Effects of Family Network on Mental Health among Latino Immigrants in the United States
Sun Y. Jeon, Utah State University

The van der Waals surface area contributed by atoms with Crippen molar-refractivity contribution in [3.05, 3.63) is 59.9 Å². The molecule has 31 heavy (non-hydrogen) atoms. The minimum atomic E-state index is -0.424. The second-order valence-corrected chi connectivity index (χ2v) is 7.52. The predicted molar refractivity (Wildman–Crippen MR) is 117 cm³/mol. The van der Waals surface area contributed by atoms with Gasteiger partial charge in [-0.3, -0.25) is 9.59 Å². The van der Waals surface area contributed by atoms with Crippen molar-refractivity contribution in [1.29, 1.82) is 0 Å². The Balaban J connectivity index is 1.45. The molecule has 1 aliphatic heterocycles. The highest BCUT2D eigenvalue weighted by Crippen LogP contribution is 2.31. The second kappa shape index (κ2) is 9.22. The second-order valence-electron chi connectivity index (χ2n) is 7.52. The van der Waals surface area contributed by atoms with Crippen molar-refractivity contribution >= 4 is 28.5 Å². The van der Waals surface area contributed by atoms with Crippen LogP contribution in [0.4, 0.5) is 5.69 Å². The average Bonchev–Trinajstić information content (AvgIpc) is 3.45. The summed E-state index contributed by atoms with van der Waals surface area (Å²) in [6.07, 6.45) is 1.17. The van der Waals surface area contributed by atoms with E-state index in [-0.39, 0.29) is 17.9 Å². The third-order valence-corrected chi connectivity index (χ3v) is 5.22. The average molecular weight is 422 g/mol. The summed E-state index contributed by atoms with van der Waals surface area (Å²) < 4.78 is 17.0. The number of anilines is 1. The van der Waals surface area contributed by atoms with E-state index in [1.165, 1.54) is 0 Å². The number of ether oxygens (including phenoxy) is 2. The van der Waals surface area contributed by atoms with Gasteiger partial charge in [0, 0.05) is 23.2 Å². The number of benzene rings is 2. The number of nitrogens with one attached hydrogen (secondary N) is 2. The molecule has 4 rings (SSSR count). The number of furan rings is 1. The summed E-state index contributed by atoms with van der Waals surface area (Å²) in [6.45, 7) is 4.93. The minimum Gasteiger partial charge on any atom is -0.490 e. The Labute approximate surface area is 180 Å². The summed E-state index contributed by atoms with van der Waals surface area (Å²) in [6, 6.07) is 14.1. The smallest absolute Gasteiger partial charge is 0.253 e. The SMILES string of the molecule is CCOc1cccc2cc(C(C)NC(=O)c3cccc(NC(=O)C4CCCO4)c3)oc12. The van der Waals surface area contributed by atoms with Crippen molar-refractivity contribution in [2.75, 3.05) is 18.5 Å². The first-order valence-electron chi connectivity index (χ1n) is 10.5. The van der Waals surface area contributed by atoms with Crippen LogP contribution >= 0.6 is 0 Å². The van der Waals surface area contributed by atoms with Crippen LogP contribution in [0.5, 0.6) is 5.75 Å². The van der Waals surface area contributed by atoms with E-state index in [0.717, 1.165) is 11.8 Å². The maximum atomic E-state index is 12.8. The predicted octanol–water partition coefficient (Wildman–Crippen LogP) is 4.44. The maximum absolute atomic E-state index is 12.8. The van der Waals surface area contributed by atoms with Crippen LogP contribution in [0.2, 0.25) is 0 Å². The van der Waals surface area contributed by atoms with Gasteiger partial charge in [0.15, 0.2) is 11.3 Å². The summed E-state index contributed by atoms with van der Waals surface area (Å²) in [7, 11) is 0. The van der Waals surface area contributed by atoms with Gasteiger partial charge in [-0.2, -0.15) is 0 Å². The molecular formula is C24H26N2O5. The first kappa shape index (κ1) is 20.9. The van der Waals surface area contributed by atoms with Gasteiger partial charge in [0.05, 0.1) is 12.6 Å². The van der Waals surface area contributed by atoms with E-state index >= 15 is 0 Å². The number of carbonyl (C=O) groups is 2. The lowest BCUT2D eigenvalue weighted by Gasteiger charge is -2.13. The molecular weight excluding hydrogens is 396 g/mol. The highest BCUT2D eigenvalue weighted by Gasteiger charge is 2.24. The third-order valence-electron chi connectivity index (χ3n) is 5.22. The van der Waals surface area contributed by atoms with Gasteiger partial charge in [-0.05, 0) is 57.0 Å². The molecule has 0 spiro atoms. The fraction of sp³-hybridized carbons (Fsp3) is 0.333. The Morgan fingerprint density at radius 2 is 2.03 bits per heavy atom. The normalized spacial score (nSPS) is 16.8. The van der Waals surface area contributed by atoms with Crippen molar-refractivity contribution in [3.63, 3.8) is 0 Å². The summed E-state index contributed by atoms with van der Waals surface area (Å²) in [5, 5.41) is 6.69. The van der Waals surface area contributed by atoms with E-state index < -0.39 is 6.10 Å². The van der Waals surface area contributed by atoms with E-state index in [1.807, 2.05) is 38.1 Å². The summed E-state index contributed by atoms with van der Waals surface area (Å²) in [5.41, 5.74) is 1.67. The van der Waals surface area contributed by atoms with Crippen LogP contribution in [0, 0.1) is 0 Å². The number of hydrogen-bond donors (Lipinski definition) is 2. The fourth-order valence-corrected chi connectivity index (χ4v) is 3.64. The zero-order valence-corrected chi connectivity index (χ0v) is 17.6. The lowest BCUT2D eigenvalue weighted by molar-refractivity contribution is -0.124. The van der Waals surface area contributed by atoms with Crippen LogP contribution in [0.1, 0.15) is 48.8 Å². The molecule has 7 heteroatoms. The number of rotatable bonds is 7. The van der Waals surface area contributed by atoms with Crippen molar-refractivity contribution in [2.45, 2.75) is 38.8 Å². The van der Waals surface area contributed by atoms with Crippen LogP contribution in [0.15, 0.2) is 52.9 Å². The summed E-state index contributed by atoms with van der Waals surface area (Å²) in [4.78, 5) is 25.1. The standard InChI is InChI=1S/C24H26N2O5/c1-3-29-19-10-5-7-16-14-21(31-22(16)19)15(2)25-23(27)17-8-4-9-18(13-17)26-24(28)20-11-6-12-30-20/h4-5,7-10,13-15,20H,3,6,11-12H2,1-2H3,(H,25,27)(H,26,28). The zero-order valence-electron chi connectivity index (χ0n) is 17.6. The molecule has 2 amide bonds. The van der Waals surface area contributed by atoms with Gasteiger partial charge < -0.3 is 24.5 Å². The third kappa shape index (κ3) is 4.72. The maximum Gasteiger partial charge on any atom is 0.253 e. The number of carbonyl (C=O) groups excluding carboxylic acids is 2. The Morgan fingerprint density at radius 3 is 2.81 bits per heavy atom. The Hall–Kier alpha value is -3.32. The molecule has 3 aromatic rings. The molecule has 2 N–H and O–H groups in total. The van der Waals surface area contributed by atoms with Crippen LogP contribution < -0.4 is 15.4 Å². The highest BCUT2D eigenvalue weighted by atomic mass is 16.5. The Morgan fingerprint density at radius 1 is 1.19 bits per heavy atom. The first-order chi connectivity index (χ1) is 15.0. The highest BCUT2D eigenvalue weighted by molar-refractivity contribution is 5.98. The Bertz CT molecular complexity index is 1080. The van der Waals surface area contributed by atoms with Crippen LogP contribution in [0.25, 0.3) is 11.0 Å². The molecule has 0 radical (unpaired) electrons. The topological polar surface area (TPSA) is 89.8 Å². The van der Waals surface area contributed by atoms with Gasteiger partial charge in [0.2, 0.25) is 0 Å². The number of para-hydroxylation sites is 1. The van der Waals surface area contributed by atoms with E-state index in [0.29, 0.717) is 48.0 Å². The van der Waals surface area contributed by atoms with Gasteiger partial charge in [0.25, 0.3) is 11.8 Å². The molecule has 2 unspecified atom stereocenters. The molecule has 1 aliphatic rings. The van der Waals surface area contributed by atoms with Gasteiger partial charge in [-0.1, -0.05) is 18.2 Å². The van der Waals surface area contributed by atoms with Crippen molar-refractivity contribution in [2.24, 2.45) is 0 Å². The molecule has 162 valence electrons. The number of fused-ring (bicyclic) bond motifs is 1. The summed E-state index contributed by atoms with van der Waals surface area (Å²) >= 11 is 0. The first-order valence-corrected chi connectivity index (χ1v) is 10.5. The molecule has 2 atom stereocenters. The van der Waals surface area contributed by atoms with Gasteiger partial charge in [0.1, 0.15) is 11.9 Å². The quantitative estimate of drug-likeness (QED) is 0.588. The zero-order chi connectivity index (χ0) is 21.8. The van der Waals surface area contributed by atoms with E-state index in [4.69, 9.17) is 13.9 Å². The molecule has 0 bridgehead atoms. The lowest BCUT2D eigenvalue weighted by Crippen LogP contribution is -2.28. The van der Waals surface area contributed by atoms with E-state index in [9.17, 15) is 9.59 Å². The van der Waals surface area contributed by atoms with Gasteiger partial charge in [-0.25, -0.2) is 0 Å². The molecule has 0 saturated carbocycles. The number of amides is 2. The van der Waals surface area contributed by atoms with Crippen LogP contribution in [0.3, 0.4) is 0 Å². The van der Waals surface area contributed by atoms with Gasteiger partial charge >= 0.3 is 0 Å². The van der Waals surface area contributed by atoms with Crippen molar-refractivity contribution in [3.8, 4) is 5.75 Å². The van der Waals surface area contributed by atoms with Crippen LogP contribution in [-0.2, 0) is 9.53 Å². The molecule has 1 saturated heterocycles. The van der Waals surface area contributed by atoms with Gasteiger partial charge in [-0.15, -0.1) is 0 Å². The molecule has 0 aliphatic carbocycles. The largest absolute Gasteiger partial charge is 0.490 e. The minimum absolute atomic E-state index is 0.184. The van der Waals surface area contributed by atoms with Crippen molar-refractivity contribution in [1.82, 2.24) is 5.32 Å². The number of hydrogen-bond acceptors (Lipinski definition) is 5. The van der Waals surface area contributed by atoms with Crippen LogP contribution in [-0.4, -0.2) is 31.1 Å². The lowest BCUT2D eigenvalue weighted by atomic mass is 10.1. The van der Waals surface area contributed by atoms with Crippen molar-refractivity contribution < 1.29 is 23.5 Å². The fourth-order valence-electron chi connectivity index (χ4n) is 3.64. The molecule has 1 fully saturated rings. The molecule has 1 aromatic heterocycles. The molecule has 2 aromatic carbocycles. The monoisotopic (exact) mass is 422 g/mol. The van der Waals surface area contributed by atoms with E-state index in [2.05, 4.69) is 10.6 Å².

Previous studies have suggested that foreign-born Latinos tend to exhibit better mental health outcomes than do U.S.-born Latinos, despite greater socioeconomic hardship and acculturation stress after migration. In this paper, I aimed to empirically test the extant argument that the stronger family network among foreign-born Latinos helps them stay mentally healthier than their U.S.-born counterparts. Using 2002–2003 data from the National Latino and Asian American Study (NLAAS), I compared the level of family networking between foreign-born and U.S.-born Latinos and then estimated the effects of the family network on Latinos’ mental well-being in conjunction with the effects of other social network variables (i.e. friendship and neighborhood) and socioeconomic variables (i.e. household income, education attainment, and work status). The results suggest that foreign-born Latinos are likely to experience significantly stronger family cohesion than U.S.-born Latinos are, which largely contributes to the reduced probability of experiencing symptoms of anxiety or depression.